A lot or a little?
The parents' guide to what's in this book.
What parents need to know
Parents need to know that To Kill a Kingdom is a sea-faring fantasy novel about a princely pirate captain and a siren in human form. The level of violence is occasionally intense, usually involving swords but sometimes claws and teeth. Sexual content is limited to a couple of passionate embraces. Swearing is limited, but "whore," "bastard," "hell," and "damn" are used a few times each.
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What's the story?
At the start of TO KILL A KINGDOM, Princess Lira causes the death of one of her fellow sirens and earns the wrath of her mother, the Sea Queen. As punishment, she's enchanted into human form and will stay that way unless she rips out the living heart of a prince before the solstice. Bereft of her fins and gills, Lira is soon at the mercy of explorer and adventurer Prince Elian, who has sworn to destroy the sirens once and for all. Can either of them survive the revelation of their secrets?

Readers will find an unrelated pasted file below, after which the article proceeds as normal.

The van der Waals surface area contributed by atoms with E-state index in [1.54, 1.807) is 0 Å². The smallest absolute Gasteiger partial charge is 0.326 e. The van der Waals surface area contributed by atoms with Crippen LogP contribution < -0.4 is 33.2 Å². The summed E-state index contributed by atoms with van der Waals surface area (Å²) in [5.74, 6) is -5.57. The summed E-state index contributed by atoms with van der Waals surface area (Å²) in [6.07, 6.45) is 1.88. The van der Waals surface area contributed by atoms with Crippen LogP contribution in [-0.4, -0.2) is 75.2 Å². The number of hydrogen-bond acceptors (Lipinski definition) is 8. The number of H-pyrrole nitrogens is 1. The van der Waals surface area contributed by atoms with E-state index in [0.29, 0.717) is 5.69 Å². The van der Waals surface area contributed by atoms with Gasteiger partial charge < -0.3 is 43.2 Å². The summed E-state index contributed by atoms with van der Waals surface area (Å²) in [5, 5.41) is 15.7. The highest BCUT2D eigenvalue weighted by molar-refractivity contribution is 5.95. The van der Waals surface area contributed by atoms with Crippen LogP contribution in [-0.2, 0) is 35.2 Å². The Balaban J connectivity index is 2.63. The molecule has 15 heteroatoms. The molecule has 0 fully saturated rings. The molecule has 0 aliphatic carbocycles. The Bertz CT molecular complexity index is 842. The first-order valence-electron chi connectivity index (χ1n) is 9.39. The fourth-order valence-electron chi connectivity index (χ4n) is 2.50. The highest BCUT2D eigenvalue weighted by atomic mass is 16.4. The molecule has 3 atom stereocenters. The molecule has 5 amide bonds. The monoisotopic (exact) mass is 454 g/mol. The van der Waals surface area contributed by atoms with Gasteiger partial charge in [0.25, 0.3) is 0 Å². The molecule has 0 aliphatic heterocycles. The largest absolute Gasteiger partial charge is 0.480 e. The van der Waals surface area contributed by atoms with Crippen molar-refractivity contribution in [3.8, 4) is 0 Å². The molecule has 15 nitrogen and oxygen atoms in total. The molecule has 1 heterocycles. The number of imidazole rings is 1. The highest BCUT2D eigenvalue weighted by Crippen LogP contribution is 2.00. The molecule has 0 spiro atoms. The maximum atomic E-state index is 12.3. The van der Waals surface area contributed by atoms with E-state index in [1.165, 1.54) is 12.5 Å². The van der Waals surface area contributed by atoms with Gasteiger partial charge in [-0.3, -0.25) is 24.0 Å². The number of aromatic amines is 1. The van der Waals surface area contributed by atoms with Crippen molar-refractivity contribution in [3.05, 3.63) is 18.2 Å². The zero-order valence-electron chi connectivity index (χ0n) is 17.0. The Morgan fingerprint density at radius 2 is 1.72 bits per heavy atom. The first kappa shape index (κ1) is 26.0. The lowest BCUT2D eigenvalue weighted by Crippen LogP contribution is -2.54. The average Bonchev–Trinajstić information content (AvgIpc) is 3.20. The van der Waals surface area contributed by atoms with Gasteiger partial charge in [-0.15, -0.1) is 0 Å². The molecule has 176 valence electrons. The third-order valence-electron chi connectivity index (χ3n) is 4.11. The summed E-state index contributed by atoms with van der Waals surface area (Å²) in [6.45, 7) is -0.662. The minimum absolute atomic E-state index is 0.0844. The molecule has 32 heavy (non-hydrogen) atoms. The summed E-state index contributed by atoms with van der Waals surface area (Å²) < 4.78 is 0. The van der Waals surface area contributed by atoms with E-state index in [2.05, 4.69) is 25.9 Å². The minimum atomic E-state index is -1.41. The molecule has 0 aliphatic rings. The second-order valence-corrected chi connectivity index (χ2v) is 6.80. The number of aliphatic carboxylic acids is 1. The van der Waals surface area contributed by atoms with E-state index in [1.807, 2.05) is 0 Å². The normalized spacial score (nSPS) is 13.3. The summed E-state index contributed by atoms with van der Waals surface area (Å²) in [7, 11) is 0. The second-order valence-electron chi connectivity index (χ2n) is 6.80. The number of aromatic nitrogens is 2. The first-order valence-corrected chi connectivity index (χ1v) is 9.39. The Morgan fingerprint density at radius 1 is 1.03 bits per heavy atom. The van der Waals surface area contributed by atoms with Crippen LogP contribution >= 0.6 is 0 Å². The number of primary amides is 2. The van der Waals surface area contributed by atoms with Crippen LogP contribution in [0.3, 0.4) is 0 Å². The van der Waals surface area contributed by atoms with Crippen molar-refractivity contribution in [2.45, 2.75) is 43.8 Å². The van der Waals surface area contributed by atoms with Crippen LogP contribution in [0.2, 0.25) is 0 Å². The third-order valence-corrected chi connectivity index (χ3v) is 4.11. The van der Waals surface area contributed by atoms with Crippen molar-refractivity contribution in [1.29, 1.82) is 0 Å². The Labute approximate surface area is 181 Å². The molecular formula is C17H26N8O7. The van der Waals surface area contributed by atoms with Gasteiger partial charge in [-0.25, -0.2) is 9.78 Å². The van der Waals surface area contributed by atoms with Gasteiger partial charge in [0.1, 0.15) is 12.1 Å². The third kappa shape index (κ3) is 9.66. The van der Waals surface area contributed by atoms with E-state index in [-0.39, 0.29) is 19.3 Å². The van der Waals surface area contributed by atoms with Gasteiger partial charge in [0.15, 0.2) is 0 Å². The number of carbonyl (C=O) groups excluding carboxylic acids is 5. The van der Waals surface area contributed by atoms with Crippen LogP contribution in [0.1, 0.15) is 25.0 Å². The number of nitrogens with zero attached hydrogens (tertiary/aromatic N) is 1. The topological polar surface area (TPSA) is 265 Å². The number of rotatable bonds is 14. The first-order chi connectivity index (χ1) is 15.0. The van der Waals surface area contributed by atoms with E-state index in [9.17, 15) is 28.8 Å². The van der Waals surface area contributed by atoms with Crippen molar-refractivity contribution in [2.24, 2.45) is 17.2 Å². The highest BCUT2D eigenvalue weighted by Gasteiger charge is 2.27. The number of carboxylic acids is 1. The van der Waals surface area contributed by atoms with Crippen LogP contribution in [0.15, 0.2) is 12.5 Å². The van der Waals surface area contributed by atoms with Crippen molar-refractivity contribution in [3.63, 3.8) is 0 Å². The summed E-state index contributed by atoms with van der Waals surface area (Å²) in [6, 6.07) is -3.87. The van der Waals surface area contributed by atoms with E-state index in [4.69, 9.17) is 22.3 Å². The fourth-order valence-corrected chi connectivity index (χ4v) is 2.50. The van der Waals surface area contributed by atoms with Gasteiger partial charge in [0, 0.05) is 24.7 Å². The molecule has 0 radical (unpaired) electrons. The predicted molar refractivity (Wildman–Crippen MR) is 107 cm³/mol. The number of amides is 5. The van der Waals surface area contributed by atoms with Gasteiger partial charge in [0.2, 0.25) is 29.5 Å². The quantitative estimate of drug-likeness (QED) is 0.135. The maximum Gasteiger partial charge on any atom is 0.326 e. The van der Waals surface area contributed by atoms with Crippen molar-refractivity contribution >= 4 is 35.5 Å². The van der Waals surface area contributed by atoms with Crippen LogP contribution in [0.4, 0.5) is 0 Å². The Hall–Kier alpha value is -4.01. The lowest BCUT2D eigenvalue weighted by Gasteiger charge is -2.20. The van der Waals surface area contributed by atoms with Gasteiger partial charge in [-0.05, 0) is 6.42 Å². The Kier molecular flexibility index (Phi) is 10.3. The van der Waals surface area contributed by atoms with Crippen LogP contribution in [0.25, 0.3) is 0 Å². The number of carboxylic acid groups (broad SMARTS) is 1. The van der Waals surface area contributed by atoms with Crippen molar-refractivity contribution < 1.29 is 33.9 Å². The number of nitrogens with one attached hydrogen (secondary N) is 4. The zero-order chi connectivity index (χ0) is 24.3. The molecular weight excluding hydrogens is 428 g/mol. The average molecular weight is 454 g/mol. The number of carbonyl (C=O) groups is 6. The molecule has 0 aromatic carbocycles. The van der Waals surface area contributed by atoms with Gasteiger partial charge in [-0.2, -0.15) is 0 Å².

Is it any good?
Choosing a siren for a protagonist is a bold choice for a fantasy, but this oceanic romance makes the most of its imaginative conceit. In To Kill a Kingdom, author Alexandra Christo takes an original tack for this tale of star-crossed lovers. Elian and especially Lira are multidimensional characters who undergo interesting transitions over the course of the book, and the monstrous Sea Queen proves to be a formidable antagonist at the climax. The story is neatly self-contained, with no need for a long wait for resolution.
Talk to your kids about ...
Families can talk about how To Kill a Kingdom uses aspects of ancient mythology. Why are sirens, mermaids, and mermen interesting to modern readers?
Sirens and humans are in constant conflict in To Kill a Kingdom. What human conflicts have lasted decades or more?
What role does violence play in To Kill a Kingdom? Is warfare depicted as an effective strategy for change?
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